• The Effects of Processing and Ripening on the Quality of Pizza Cheese

      Guinee, Timothy P.; Mulholland, E.; Mullins, C.; Corcoran, M.O.; Auty, Mark (Teagasc, 1999-02-01)
      The main aims of this project were to quantify the changes in fuctionality during maturation of cheese and to develop an understanding of the factors which mediate the development of functionality. The approach to achieving these objectives involved the establishment of a suitable pilot plant production procedure for low moisture Mozzarella, developing and/or adapting existing methods for objective evaluation of the functional properties of pizza cheeses, and evaluating the effects of ripening and variations in cheesemaking conditions (e.g. pH at stretching) on the composition, yield and functionality of low moisture Mozzarella cheese. The main conclusions were as follows: The technology for developing low moisture Mozzarella cheeses, with different compositions and functionalities, via alteration of cheesemaking parameters, has been developed. A database has been established on the storage-related changes that occur in texture, proteolysis and functionality of low moisture Mozzarella cheeses of different compositions. In addition an extensive database on the compositional, biochemical, microstructural, rheological and/or functional properties of different commerical cheeses - low moisture Mozzarella, Cheddar and analogue pizza cheese, has been compiled. The functionality of low moisture Mozzarella changes markedly on storage/ripening at 4ºC. Initially, during the first 5-10 days of storage, the functionality of the baked cheese is poor but then improves on further storage as reflected by reductions in melt time and apparent viscosity (chewiness) and increases in stretchability and flowability. The changes in functionality are mediated by storage-related increases in pH, proteolysis, protein-bound water and free oil in the cheese. On prolonged storage (e.g. > 60 d at 4ºC), the cheese functionality becomes impaired as the shredded cheese develops an increased susceptibility to clumping/balling which makes it difficult to dispense the cheese onto the pizza pie and achieve a uniform surface distribution. Moreover, the baked cheese tends to exude excess free oil and loses its desired level of chewiness attaining a 'soupy' consistency. Novel methods were developed/adapted to objectively quantify functionality in the raw (susceptibility of shredded cheese to clump) and cooked (stretchability, chewiness, viscoelasticity) cheeses.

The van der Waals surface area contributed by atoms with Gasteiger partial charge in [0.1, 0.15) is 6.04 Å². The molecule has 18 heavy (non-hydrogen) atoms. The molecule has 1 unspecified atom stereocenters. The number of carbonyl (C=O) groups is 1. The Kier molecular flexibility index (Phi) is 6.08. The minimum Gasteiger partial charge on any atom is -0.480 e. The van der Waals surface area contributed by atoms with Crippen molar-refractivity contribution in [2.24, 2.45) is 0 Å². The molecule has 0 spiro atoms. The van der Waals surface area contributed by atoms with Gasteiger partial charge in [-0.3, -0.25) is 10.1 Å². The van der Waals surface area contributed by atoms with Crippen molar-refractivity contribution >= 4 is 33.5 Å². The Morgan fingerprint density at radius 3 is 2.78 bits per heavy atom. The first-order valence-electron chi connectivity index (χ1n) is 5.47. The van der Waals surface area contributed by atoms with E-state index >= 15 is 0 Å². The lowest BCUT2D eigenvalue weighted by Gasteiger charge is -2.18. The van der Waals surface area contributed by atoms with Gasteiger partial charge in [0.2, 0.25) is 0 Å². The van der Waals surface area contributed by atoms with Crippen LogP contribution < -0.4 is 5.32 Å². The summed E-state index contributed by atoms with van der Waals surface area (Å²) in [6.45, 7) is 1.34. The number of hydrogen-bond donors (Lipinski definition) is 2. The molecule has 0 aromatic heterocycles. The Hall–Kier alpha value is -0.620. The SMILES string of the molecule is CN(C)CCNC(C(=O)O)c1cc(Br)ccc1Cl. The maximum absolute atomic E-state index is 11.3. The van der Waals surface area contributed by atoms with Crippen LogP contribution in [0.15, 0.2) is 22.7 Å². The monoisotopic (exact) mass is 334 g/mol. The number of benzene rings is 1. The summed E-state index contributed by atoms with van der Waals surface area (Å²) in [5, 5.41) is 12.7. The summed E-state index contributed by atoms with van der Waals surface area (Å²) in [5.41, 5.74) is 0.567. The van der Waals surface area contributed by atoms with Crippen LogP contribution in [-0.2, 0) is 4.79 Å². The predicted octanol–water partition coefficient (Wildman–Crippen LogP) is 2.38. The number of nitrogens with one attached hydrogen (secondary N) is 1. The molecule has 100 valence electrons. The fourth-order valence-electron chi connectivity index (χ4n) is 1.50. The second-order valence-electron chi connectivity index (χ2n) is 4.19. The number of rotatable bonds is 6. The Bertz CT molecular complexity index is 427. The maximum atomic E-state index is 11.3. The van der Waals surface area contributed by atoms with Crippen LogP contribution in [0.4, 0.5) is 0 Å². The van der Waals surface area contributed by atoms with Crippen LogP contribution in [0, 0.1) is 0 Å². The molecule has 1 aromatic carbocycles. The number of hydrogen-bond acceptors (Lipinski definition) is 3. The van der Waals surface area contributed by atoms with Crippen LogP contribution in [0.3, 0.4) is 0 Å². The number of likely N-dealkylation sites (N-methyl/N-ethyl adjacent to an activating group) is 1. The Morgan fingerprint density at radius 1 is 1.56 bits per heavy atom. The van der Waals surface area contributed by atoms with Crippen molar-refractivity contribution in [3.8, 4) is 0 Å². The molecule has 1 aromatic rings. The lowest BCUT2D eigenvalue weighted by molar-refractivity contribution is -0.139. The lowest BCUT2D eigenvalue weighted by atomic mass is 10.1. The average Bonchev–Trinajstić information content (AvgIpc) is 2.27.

• Effects of Seasonal Variation in Milk Composition on the Quality of Pizza Cheese

      Guinee, Timothy P.; O'Brien, Bernadette; Kelly, Paul M; Connolly, J.F. (Teagasc, 1999-02-01)